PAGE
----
Lifeguards are becoming increasingly frustrated that the water safety message isn't sinking in for swimmers.
Every summer thousands flock to the beach, and swimmers are being urged to take more responsibility for their own safety.
“Everyone knows the messages as well, they've got through to most New Zealanders. We're pushing the same messages forever. Everyone knows you swim between the flags,” says lifeguard Chris O’Neil.
But swimmers ignored that message at the weekend, forcing Taylors Mistake Beach in Christchurch to close, after 28 people were caught swimming outside the flags and had to be rescued by lifeguards.
“We had quite a few rescues because the surf was a lot bigger and this rip in here was running a lot stronger. We also had around 2000 people on the beach and 400 in the water, so a small space for a lot of people, so it was really easy to get in trouble,” says lifeguard Emily Jones.
Twenty people were swept out to sea at Hahei on the Coromandel on Sunday, but were all rescued.
Ben Cleary's been dragged out before, and doesn't want to experience it again.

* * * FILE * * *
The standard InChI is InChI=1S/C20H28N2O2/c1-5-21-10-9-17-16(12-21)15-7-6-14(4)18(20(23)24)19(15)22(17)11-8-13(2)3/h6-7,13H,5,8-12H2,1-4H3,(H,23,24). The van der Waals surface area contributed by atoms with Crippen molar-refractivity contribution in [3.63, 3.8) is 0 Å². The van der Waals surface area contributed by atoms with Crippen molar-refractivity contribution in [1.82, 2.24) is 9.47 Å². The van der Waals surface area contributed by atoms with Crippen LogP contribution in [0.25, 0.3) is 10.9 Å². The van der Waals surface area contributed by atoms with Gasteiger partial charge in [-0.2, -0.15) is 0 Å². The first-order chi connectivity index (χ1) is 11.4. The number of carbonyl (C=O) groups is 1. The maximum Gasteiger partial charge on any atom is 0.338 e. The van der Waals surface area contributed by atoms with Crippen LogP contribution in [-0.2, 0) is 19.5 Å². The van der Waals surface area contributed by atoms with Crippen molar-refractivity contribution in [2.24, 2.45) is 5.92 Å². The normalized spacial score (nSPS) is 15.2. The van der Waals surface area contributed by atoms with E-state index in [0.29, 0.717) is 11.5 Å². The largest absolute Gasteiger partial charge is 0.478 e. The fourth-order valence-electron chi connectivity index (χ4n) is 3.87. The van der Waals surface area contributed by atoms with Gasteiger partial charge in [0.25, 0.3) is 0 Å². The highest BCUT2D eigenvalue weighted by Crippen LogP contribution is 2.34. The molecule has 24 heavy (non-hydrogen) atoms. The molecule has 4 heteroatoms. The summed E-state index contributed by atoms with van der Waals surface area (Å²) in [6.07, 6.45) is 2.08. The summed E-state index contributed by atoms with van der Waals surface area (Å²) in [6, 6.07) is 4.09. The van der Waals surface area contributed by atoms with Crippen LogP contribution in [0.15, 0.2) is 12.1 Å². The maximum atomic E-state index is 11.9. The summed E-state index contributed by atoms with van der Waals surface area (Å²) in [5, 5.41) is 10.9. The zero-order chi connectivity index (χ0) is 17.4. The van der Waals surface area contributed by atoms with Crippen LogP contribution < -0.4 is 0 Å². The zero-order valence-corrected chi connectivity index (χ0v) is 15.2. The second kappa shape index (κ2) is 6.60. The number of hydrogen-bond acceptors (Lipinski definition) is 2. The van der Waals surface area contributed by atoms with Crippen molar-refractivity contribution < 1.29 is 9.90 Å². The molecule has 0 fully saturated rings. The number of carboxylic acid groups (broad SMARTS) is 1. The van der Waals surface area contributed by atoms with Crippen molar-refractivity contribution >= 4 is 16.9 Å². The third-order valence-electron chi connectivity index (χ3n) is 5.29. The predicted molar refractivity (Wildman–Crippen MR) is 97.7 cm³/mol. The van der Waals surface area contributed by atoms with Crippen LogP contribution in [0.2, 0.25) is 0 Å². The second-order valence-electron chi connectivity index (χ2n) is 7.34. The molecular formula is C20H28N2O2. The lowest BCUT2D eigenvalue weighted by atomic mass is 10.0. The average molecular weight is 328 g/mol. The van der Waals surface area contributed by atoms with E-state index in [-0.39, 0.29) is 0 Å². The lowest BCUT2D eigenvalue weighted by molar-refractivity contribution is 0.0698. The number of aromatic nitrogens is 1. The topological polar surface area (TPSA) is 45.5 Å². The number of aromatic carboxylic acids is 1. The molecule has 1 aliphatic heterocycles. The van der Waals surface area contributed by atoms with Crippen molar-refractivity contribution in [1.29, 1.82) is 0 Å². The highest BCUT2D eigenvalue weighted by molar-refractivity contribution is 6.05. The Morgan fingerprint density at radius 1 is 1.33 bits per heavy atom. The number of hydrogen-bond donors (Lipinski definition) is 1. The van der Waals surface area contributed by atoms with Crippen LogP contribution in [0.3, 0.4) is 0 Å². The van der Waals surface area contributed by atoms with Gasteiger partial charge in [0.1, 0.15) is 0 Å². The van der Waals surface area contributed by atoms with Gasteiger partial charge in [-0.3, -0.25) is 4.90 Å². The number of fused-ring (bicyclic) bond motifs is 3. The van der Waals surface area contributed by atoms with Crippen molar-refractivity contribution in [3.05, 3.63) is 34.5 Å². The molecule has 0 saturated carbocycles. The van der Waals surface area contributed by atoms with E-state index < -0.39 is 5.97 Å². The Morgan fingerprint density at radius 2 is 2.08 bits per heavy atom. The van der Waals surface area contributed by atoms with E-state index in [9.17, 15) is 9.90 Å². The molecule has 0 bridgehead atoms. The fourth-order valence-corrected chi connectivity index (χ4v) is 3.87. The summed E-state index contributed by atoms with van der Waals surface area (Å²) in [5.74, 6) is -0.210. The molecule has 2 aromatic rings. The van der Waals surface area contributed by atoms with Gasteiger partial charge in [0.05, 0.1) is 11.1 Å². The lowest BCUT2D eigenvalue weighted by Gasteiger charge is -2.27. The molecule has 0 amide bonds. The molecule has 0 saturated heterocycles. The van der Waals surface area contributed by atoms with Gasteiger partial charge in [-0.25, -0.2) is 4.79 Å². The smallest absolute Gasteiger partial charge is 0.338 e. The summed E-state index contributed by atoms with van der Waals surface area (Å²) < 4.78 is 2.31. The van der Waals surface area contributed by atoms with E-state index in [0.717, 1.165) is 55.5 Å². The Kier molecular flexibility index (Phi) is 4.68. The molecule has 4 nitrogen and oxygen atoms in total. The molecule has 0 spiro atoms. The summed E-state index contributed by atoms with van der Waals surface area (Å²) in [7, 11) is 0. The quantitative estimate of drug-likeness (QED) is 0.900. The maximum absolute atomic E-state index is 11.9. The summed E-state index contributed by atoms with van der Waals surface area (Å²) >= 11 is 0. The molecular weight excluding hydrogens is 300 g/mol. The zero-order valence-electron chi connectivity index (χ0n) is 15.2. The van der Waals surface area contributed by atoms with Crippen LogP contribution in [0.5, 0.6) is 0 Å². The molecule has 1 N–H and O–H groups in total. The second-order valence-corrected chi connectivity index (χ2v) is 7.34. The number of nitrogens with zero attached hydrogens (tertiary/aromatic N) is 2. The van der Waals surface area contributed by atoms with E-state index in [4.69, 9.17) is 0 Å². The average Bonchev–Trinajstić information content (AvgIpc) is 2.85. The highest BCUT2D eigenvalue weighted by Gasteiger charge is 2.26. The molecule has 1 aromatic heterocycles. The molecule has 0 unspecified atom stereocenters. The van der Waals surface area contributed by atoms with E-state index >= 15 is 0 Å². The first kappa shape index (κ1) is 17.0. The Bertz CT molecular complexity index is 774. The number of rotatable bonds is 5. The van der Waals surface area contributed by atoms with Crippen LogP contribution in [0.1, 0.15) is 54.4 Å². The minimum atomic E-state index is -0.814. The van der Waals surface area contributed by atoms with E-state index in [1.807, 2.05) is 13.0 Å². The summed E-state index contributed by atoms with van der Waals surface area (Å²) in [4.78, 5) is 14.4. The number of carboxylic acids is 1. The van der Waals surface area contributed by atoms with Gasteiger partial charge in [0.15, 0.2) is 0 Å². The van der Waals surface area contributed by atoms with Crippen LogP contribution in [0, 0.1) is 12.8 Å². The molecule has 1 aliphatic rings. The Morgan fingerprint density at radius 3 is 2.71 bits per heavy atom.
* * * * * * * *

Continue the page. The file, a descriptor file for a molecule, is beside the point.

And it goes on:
“[It was] just intense…you don't know what's going on and you end up going back. My Dad just told me just to go with the flow, pretty much, and just wait it out, and have your hand up.”
Marine Forecasters say swells of up to four metres in recent days have caused freakishly high waves and dangerous conditions, especially along the East Coast. But while the deep, slow moving low that's causing a prolonged north-east swell is slowly moving off the country, lifeguards say it's no reason for complacency.
“We get a little bit frustrated sometimes. We don't mind picking up learner surfers - sometimes people get into a bit of trouble and that's our job. But sometimes I look at it and think it's self-inflicted and it's just stupidity that's caused it,” says Mr O’Neil.
And stupidity is one cause no one wants to die for.